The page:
The winning inventions include a zinc-air battery, life-saving medical equipment, the first antipersonnel round for the Abrams tank and camera equipment to inspect caves.
The inventions submitted demonstrate the vast experience within the Army laboratory community as a sincere commitment of these laboratories to improving the readiness of our Army, said Lt. Gen. Richard A. Cody, the Armys deputy chief of staff, G-3 and the final selection authority for the program.
The BA-8180/U Zinc-Air Battery was developed by Communications-Electronics Research, Development and Engineering Center, Integrated Battle Command Directorate, Fort Monmouth, N.J. The battery has an extended lifecycle that enables less batteries to be carried by Soldiers than other rechargeable or lithium batteries.
The first antipersonnel round for the Abrams Main Battle Tank was designed by the Armaments Engineering and Technology Center, Picatinny Arsenal, N.J. The Ctg 120mm xm1208 canister consists of a two-piece projectile canister aluminum body with four axial slots to facilitate the separation of the sidewall. This design improves payload discard reliability and uniformity, according to experts.
The anti-tank for confined space, also called the AT4 CS is also the creation of the Armaments Engineering and Technology Center in Picatinny Arsenal, N.J. The AT4 CS is the Department of Defenses first large- caliber anti-tank capability that can be fired from an enclosed area. It is a light, recoilless, shoulder-fired, preloaded weapon used for close-range combat. Designed for a single use, once the weapon has been fired the launcher is thrown away.
There is a counter mass container on one end of the AT4 CS that reduces overblast, debris and noise. This feature allows the weapon to be fired from inside a room, in a thick jungle or in front of an obstacle.
An anti-personnel obstacle breaching system is another invention created by the Armaments Engineering and Technology Center. The APOBS is used to clear areas and create footpaths for troops moving in an area with mines or wire obstacles. It replaces the Bangalore Torpedo, which was heavier, took longer to set up and four times the number of people to carry, officials said.
The APOBS can be carried by two people, and takes 30 to 120 seconds to be set up. Once in place, it fires a rocket from a 25-meter standoff position, sending a line charge with fragmentation grenades over the minefields or wire obstacles. The grenades clear the mines and sever the wires.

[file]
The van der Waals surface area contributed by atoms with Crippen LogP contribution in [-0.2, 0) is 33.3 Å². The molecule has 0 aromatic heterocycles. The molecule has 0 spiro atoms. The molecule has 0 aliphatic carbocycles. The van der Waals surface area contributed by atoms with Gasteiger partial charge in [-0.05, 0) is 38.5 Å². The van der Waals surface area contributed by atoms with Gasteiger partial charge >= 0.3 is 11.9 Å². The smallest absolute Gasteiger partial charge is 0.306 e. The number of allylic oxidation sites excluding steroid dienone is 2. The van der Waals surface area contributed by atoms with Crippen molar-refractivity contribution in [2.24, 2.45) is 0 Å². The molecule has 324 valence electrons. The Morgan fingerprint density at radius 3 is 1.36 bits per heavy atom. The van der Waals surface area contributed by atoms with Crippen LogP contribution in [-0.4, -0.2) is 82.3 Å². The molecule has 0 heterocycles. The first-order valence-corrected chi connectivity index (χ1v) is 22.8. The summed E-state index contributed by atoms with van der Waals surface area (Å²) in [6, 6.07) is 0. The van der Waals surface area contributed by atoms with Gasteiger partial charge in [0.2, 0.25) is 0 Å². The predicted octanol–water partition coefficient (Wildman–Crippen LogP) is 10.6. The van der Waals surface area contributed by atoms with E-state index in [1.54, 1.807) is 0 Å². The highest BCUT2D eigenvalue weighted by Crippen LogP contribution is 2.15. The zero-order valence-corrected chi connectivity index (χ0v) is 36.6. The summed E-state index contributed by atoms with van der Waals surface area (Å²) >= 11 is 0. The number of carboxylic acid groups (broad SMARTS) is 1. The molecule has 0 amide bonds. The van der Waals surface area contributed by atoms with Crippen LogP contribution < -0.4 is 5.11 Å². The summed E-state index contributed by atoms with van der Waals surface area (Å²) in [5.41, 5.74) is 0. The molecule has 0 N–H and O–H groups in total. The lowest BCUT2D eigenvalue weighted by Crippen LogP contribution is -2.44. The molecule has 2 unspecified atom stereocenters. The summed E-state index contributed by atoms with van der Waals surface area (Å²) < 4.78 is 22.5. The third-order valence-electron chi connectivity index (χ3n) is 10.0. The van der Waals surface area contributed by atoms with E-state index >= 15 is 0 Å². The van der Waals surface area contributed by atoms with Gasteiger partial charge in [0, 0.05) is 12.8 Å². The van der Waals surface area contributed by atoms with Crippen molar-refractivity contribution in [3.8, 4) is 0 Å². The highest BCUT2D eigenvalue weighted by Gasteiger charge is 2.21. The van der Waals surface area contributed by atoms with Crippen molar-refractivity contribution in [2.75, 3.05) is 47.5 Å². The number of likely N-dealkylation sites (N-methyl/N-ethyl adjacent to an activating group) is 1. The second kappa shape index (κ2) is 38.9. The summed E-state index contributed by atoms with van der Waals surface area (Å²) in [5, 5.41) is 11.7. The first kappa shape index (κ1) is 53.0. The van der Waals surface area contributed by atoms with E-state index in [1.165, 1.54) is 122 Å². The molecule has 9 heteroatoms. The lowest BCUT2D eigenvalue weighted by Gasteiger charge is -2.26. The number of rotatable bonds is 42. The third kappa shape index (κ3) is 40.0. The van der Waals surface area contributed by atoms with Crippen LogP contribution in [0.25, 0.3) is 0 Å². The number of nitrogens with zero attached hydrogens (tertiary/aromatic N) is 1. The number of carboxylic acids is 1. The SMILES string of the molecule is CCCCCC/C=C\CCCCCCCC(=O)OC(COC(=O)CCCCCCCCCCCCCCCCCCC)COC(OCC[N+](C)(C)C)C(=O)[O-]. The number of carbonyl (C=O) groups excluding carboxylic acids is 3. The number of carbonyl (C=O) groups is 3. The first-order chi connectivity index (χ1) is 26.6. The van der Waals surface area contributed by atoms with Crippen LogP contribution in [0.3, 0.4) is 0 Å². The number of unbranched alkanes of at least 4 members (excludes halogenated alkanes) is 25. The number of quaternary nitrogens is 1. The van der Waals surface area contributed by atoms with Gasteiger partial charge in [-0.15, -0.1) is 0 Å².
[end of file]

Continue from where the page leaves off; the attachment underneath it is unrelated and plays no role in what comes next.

Agentase Nerve Agent Sensor is an invention designed by the U.S. Army Research Laboratory from the U.S. Army Research Office in Durham, N.C. The sensor is a hand-held device that detects nerve agents when pressed against a surface. Reactive components have been integrated inside two polymer layers that remove requirements by conventional technologies for additional substrates or extended incubation times. If a nerve agent chemical weapon is present, a color-developing polymer layer contains an environmentally sensitive indicator that changes from yellow to red/orange within two minutes.
The Portable Omni-Directional Well Camera System was developed at Fort Belvoir, Va., by the Communications-Electronics Research, Development and Engineering Center Night Vision and Electronic Sensors Directorate. The system is designed for inspecting wells, underground caves or vertical passages that are unfit or unsafe for human inspection. It can be used in light or dark conditions and to a depth of 300 feet. Video from a hemispherical CCD sensor payload is displayed on a four-inch monitor at the surface of an area being explored. The system is designed to be waterproof to a depth of 90 feet.
The Golden Hour Container was created by the Walter Reed Army Institute of Research in Silver Spring, Md. This container can transport red blood cell units without the use of batteries, ice or electricity. It was designed to transport the blood cell units within military facilities and to the Forward Surgical Teams where delayed evacuation of wounded soldiers can occur. The container is reusable and maintains the contents at the appropriate temperatures for more than 78 hours. While designed specifically for transporting red blood cell units, inventors believe its usefulness will extend to other items such as vaccines and reagents. The container has a carrying strap and comes in Army desert, woodland and Marine camouflage.